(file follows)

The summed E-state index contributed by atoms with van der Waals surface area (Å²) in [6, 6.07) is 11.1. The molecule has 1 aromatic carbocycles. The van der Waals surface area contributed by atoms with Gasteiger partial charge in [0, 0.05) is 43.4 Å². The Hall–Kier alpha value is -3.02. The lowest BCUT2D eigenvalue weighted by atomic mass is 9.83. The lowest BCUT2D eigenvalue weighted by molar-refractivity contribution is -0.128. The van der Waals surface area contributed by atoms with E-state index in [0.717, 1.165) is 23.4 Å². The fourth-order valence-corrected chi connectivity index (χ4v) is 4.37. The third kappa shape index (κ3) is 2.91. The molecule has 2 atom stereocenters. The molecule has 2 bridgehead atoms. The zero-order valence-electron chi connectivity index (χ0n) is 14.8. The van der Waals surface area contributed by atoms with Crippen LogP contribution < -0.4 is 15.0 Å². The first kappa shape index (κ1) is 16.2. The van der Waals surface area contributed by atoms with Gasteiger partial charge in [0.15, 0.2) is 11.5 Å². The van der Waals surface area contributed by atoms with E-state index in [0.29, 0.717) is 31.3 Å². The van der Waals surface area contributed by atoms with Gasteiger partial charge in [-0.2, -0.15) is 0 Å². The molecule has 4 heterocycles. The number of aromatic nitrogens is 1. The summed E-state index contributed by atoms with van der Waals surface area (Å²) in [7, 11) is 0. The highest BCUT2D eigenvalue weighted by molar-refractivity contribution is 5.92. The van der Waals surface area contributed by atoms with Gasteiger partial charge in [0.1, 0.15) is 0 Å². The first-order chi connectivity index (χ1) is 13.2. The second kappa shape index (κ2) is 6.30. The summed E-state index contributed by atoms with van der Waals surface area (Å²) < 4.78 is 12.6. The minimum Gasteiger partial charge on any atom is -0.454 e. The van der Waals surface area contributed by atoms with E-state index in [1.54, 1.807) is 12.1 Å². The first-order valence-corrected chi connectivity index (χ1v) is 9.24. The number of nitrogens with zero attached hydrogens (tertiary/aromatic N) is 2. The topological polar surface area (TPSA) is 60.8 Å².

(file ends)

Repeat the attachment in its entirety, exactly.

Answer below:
The summed E-state index contributed by atoms with van der Waals surface area (Å²) in [6, 6.07) is 11.1. The molecule has 1 aromatic carbocycles. The van der Waals surface area contributed by atoms with Gasteiger partial charge in [0, 0.05) is 43.4 Å². The Hall–Kier alpha value is -3.02. The lowest BCUT2D eigenvalue weighted by atomic mass is 9.83. The lowest BCUT2D eigenvalue weighted by molar-refractivity contribution is -0.128. The van der Waals surface area contributed by atoms with E-state index in [0.717, 1.165) is 23.4 Å². The fourth-order valence-corrected chi connectivity index (χ4v) is 4.37. The third kappa shape index (κ3) is 2.91. The molecule has 2 atom stereocenters. The molecule has 2 bridgehead atoms. The zero-order valence-electron chi connectivity index (χ0n) is 14.8. The van der Waals surface area contributed by atoms with Crippen LogP contribution < -0.4 is 15.0 Å². The first kappa shape index (κ1) is 16.2. The van der Waals surface area contributed by atoms with Gasteiger partial charge in [0.15, 0.2) is 11.5 Å². The van der Waals surface area contributed by atoms with E-state index in [0.29, 0.717) is 31.3 Å². The van der Waals surface area contributed by atoms with Gasteiger partial charge in [-0.2, -0.15) is 0 Å². The molecule has 4 heterocycles. The number of aromatic nitrogens is 1. The summed E-state index contributed by atoms with van der Waals surface area (Å²) in [7, 11) is 0. The highest BCUT2D eigenvalue weighted by molar-refractivity contribution is 5.92. The van der Waals surface area contributed by atoms with Gasteiger partial charge in [0.1, 0.15) is 0 Å². The first-order chi connectivity index (χ1) is 13.2. The second kappa shape index (κ2) is 6.30. The summed E-state index contributed by atoms with van der Waals surface area (Å²) < 4.78 is 12.6. The minimum Gasteiger partial charge on any atom is -0.454 e. The van der Waals surface area contributed by atoms with E-state index in [1.54, 1.807) is 12.1 Å². The first-order valence-corrected chi connectivity index (χ1v) is 9.24. The number of nitrogens with zero attached hydrogens (tertiary/aromatic N) is 2. The topological polar surface area (TPSA) is 60.8 Å².